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Friday, June 2, 2023


America should follow the Scandinavian model of taxation

Scandinavian countries provide a stable environment for a low corporate tax rate. | Courtesy of Wikimedia Commons

During his presidential run, Bernie Sanders campaigned on the fact that places like Sweden, Norway, Denmark, etc. all have better tax systems than the United States. Sanders continuously brought up these countries to further his platform. 

So what makes these countries’ tax systems superior, according to Sanders?

He would answer that these countries’ superiority comes in how they tax the wealthy and use the subsequent money to prop up a generous welfare and healthcare system. These things are partially true. The average highest level income tax for people living in Sweden, Norway, Denmark, the Netherlands and Finland is 51%. Despite this incredibly high income tax rate, wealthy people remain in this conglomerate of countries.

But why do the wealthy people stay?

Base-level economics would tell us a high income tax rate would create a mass exodus of industry. These countries would then become business wastelands. However, corporations station themselves in these countries because they do not have to offer benefits, a minimum wage or education. The government already provides all these benefits.

These countries also retain a healthy middle class and a wide base of taxpayers because they have a generous welfare system and a widely educated populous.

One thing corporations like more than not having to pay their workers large benefits is not paying a high tax. This is where Bernie’s message becomes muddled. Bernie Sanders, again, said the U.S. should adopt the model these countries have because it’s a superior model. The fact remains the five countries Bernie loves so much have an average corporate tax rate of 23.5%.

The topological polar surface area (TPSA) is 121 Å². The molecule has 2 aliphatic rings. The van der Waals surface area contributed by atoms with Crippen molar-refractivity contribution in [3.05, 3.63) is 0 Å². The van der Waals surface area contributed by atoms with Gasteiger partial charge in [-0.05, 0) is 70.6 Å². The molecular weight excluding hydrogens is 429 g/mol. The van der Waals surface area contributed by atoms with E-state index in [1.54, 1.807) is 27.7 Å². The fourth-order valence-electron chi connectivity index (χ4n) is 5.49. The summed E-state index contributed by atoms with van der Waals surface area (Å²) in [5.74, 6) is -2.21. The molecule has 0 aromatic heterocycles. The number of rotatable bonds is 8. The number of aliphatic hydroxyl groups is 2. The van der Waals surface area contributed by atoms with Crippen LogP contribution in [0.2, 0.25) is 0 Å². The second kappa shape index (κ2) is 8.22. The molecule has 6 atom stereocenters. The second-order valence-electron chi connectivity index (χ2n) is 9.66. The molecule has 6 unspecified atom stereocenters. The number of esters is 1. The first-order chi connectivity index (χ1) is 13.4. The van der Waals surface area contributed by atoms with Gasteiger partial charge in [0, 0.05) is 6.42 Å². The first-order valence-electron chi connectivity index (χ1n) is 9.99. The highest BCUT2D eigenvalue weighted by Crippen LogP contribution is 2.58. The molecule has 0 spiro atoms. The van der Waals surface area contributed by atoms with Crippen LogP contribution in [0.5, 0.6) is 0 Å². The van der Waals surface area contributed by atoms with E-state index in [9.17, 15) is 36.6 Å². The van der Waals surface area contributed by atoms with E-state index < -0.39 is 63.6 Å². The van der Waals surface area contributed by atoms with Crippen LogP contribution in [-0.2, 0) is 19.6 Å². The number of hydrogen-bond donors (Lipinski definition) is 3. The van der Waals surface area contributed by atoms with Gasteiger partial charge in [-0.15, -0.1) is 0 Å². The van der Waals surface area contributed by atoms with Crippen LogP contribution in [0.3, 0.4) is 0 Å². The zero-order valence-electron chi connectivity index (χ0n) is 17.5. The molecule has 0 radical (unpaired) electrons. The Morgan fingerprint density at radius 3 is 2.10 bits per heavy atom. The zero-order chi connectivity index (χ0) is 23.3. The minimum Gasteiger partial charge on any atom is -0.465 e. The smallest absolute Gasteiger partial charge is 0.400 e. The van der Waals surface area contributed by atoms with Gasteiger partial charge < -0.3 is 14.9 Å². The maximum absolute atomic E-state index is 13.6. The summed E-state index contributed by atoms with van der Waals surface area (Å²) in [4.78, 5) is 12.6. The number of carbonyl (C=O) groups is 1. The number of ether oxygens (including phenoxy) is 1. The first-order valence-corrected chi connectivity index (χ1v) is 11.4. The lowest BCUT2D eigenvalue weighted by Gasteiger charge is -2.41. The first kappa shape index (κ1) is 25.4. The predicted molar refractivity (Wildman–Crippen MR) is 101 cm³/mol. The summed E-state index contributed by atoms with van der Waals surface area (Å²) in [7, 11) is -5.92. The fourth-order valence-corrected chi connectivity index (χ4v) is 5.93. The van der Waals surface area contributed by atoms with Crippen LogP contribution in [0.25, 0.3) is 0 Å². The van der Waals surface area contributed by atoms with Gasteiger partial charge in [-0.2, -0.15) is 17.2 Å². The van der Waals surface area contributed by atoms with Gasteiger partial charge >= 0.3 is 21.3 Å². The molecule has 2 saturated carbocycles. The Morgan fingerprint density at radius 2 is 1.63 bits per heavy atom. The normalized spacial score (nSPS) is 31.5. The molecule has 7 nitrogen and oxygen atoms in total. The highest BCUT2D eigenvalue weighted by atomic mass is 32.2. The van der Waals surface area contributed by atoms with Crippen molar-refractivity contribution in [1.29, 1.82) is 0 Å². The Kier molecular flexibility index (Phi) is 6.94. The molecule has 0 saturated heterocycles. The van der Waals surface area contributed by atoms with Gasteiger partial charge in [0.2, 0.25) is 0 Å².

This is a 15.8% lower corporate tax rate than the U.S.

The U.S. has a corporate tax rate of 39.3% — one of the highest in the world. The U.S. does not have universal college education, a broad welfare state or universal healthcare. Corporations in the U.S. are forced to offer benefits to their employees so they’re competitive. Though people in Scandinavian countries are heavily burdened with income taxes, they enjoy broad benefits, and corporations provide many jobs.

This leads to the inevitable conclusion that will upset people on the left and right: If we want an economy as stable as the Netherlands, the U.S. should raise its income taxes, but substantially lower its corporate taxes.

Governments should tax income, not profits.   

Columnist Cameron Barrett is an economics senior and can be reached at [email protected]

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